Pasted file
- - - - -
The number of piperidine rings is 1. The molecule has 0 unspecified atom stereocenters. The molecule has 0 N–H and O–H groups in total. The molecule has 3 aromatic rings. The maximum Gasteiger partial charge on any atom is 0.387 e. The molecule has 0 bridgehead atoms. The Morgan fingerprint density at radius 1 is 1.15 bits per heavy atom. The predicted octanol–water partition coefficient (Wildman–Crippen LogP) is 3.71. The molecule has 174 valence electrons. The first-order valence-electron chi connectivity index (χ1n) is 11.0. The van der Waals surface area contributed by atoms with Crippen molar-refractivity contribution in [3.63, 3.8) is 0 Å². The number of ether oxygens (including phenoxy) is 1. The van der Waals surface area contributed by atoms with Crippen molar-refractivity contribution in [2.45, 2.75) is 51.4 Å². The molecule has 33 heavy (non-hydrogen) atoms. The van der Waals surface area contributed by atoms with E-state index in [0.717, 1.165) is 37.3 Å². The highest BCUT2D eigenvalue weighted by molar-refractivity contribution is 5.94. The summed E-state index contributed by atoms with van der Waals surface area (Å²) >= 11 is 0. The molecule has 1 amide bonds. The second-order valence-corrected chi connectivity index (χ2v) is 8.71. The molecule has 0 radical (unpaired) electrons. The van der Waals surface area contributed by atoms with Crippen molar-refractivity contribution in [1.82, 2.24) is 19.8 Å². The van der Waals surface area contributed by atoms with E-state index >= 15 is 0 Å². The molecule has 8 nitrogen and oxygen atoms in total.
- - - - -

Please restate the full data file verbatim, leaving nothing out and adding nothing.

The number of piperidine rings is 1. The molecule has 0 unspecified atom stereocenters. The molecule has 0 N–H and O–H groups in total. The molecule has 3 aromatic rings. The maximum Gasteiger partial charge on any atom is 0.387 e. The molecule has 0 bridgehead atoms. The Morgan fingerprint density at radius 1 is 1.15 bits per heavy atom. The predicted octanol–water partition coefficient (Wildman–Crippen LogP) is 3.71. The molecule has 174 valence electrons. The first-order valence-electron chi connectivity index (χ1n) is 11.0. The van der Waals surface area contributed by atoms with Crippen molar-refractivity contribution in [3.63, 3.8) is 0 Å². The number of ether oxygens (including phenoxy) is 1. The van der Waals surface area contributed by atoms with Crippen molar-refractivity contribution in [2.45, 2.75) is 51.4 Å². The molecule has 33 heavy (non-hydrogen) atoms. The van der Waals surface area contributed by atoms with E-state index in [0.717, 1.165) is 37.3 Å². The highest BCUT2D eigenvalue weighted by molar-refractivity contribution is 5.94. The summed E-state index contributed by atoms with van der Waals surface area (Å²) >= 11 is 0. The molecule has 1 amide bonds. The second-order valence-corrected chi connectivity index (χ2v) is 8.71. The molecule has 0 radical (unpaired) electrons. The van der Waals surface area contributed by atoms with Crippen molar-refractivity contribution in [1.82, 2.24) is 19.8 Å². The van der Waals surface area contributed by atoms with E-state index >= 15 is 0 Å². The molecule has 8 nitrogen and oxygen atoms in total.